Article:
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Snowshoe’s neighbor keeps an eye on the sky

November 28, 2011
The Inter-Mountain

SNOWSHOE - When guests visit Snowshoe Mountain Resort, they are often seen wandering aimlessly through the resort's Village, cell phone pointed to the sky, a puzzled look on their face. Located in Pocahontas County, Snowshoe is in a federally mandated quiet zone encompassing nearly 13,000 square miles, created to minimize possible harmful radio interference, which causes guests' usually busy electronic devices to fall mostly silent during their visit to the picturesque resort. The quiet zone is in place to help protect the work being done just off the mountain at the National Radio Astronomy Observatory in Green Bank, W.Va, also in Pocahontas County. Green Bank's NRAO facility, one of several NRAO research centers located around the United States, is home to the Robert C. Byrd Green Bank Telescope, the largest fully steerable dish in the world.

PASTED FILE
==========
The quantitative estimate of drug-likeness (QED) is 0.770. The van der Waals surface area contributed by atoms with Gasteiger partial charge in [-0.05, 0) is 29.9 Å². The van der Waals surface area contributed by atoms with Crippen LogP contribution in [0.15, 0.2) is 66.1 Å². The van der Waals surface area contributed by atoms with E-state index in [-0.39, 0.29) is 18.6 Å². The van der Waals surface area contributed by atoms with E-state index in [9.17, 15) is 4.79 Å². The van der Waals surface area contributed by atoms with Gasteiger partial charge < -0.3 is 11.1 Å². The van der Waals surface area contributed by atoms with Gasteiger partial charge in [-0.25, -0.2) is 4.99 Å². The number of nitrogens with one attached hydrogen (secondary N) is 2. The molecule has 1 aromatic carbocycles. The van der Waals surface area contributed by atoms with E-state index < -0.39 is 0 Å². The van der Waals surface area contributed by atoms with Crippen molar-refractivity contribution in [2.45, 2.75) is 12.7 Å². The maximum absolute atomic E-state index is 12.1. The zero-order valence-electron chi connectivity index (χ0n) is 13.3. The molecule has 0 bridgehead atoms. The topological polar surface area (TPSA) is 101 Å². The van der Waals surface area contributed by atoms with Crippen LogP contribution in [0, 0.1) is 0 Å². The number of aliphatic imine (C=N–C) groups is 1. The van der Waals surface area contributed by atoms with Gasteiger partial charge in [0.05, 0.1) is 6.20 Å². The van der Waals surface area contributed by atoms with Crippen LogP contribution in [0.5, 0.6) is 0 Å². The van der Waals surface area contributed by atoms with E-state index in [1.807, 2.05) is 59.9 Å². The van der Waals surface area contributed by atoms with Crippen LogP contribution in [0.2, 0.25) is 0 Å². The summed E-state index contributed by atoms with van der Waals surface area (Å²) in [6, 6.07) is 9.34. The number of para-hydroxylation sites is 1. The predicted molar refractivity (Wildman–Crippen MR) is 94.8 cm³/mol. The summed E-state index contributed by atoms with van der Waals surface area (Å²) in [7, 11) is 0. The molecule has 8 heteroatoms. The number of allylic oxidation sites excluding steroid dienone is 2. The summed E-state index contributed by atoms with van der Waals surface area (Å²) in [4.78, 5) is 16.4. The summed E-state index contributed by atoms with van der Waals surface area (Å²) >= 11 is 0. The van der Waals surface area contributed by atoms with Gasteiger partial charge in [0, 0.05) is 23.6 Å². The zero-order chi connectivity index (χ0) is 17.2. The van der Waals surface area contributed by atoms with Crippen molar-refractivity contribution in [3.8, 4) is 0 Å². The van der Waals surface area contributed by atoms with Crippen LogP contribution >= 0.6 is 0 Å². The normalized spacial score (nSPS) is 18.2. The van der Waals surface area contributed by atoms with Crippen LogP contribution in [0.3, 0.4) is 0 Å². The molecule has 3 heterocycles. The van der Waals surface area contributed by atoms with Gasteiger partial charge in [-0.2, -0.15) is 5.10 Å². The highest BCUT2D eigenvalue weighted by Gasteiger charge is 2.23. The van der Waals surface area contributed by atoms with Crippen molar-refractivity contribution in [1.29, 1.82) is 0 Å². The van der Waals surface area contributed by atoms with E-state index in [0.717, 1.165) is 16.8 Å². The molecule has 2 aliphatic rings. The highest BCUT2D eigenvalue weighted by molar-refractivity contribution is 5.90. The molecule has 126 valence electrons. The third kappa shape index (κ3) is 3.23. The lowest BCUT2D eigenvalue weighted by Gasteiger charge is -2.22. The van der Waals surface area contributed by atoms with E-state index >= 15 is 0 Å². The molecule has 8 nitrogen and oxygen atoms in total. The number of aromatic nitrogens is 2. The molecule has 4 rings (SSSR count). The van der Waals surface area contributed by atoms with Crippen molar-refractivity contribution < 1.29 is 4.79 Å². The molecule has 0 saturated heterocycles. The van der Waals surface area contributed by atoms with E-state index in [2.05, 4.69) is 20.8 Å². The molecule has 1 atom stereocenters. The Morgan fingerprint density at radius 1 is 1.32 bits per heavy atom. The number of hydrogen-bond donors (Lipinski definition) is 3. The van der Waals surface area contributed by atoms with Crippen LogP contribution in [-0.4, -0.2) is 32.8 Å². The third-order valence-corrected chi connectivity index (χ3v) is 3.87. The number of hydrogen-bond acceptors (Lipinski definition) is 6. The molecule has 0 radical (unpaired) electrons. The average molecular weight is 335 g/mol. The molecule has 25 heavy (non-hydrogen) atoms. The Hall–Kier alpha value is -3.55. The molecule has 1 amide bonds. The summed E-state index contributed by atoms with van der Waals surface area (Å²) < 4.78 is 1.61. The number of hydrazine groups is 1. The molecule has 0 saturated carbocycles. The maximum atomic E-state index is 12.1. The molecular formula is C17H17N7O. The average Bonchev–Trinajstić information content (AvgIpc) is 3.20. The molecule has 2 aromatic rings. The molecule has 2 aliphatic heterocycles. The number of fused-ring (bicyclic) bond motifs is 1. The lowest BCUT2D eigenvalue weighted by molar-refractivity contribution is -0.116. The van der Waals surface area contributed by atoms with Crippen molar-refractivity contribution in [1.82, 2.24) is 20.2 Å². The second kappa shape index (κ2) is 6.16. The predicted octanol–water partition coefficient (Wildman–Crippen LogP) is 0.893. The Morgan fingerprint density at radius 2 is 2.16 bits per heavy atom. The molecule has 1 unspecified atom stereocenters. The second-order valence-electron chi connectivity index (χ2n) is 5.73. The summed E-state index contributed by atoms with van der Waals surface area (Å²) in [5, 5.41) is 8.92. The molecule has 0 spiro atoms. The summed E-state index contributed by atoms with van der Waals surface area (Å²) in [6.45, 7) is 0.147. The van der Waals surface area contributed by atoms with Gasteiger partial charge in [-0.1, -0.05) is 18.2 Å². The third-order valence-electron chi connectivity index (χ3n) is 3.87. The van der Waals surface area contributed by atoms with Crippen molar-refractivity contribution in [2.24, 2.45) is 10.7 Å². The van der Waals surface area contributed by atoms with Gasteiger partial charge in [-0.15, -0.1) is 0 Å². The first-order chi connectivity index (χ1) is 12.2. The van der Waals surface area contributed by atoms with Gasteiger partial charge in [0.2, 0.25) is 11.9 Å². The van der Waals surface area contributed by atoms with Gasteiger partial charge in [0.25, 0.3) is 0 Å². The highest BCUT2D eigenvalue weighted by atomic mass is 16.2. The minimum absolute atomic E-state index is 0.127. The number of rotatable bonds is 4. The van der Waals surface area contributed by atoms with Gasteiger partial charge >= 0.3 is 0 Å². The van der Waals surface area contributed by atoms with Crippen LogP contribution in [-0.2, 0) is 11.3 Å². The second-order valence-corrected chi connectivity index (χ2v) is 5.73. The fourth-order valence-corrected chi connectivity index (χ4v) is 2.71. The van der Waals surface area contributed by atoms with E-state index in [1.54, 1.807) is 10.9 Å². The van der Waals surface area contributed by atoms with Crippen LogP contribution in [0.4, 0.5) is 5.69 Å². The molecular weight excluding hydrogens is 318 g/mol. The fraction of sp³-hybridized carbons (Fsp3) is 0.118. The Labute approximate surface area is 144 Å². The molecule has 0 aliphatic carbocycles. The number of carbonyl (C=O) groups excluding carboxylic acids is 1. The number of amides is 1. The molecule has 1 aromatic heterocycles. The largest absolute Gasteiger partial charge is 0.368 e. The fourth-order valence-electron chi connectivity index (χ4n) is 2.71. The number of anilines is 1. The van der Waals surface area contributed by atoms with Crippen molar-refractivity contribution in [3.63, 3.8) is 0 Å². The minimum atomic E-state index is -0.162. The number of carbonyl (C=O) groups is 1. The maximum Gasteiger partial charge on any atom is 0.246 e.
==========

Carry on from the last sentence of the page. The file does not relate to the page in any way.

For most guests, knowledge of the NRAO doesn't extend beyond a few days without text messages, but the observatory's work goes far beyond the quiet zone. On Nov. 8, scientists at the Green Bank facility spent hours diligently observing data related to an asteroid, calculated to be the size of an air craft carrier, which passed between the Earth and the Moon. While the asteroid was reported to be some 200,000 miles from the Earth's surface, scientists at the NRAO were able to collect some fascinating data from the specimen, in work that was a team effort with other facilities around the world.

Snowshoe Mountain producer Ed Schneider visited with some of the NRAO's brightest minds Nov. 8 to learn more about the work being done in Green Bank and specifically the tracking of this enormous space rock.

 
 

 

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